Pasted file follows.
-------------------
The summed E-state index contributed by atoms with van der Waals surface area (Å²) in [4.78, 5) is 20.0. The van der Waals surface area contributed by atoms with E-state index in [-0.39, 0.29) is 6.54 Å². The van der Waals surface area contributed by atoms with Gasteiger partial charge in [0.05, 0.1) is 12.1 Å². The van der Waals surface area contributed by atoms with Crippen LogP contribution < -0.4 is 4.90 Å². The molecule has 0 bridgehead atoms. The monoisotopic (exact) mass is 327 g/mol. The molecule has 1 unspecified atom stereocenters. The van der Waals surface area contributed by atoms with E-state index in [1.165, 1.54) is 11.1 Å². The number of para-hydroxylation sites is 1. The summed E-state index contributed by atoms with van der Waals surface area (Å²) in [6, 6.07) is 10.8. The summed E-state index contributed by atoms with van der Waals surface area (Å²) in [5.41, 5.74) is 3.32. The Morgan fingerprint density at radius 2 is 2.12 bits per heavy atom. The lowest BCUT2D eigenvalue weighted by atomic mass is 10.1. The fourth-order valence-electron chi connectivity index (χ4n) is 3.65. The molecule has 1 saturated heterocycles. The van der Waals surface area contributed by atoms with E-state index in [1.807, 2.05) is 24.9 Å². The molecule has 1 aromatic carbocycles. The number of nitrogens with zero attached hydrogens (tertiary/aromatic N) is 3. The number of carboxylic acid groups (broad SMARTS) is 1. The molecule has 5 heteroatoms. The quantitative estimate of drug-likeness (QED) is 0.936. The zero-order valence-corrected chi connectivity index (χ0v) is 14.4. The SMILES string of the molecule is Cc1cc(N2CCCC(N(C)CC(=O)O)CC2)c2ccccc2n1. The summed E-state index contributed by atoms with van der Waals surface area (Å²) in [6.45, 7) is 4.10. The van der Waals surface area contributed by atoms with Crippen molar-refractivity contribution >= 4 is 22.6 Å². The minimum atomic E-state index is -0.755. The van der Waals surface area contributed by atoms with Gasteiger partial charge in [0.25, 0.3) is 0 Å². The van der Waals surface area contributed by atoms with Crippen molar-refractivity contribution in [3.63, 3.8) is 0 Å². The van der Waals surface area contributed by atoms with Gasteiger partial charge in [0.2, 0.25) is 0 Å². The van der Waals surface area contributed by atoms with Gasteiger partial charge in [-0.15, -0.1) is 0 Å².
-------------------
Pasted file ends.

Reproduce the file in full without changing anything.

The summed E-state index contributed by atoms with van der Waals surface area (Å²) in [4.78, 5) is 20.0. The van der Waals surface area contributed by atoms with E-state index in [-0.39, 0.29) is 6.54 Å². The van der Waals surface area contributed by atoms with Gasteiger partial charge in [0.05, 0.1) is 12.1 Å². The van der Waals surface area contributed by atoms with Crippen LogP contribution < -0.4 is 4.90 Å². The molecule has 0 bridgehead atoms. The monoisotopic (exact) mass is 327 g/mol. The molecule has 1 unspecified atom stereocenters. The van der Waals surface area contributed by atoms with E-state index in [1.165, 1.54) is 11.1 Å². The number of para-hydroxylation sites is 1. The summed E-state index contributed by atoms with van der Waals surface area (Å²) in [6, 6.07) is 10.8. The summed E-state index contributed by atoms with van der Waals surface area (Å²) in [5.41, 5.74) is 3.32. The Morgan fingerprint density at radius 2 is 2.12 bits per heavy atom. The lowest BCUT2D eigenvalue weighted by atomic mass is 10.1. The fourth-order valence-electron chi connectivity index (χ4n) is 3.65. The molecule has 1 saturated heterocycles. The van der Waals surface area contributed by atoms with E-state index in [1.807, 2.05) is 24.9 Å². The molecule has 1 aromatic carbocycles. The number of nitrogens with zero attached hydrogens (tertiary/aromatic N) is 3. The number of carboxylic acid groups (broad SMARTS) is 1. The molecule has 5 heteroatoms. The quantitative estimate of drug-likeness (QED) is 0.936. The zero-order valence-corrected chi connectivity index (χ0v) is 14.4. The SMILES string of the molecule is Cc1cc(N2CCCC(N(C)CC(=O)O)CC2)c2ccccc2n1. The summed E-state index contributed by atoms with van der Waals surface area (Å²) in [6.45, 7) is 4.10. The van der Waals surface area contributed by atoms with Crippen molar-refractivity contribution >= 4 is 22.6 Å². The minimum atomic E-state index is -0.755. The van der Waals surface area contributed by atoms with Gasteiger partial charge in [0.25, 0.3) is 0 Å². The van der Waals surface area contributed by atoms with Crippen molar-refractivity contribution in [3.63, 3.8) is 0 Å². The van der Waals surface area contributed by atoms with Gasteiger partial charge in [0.2, 0.25) is 0 Å². The van der Waals surface area contributed by atoms with Gasteiger partial charge in [-0.15, -0.1) is 0 Å².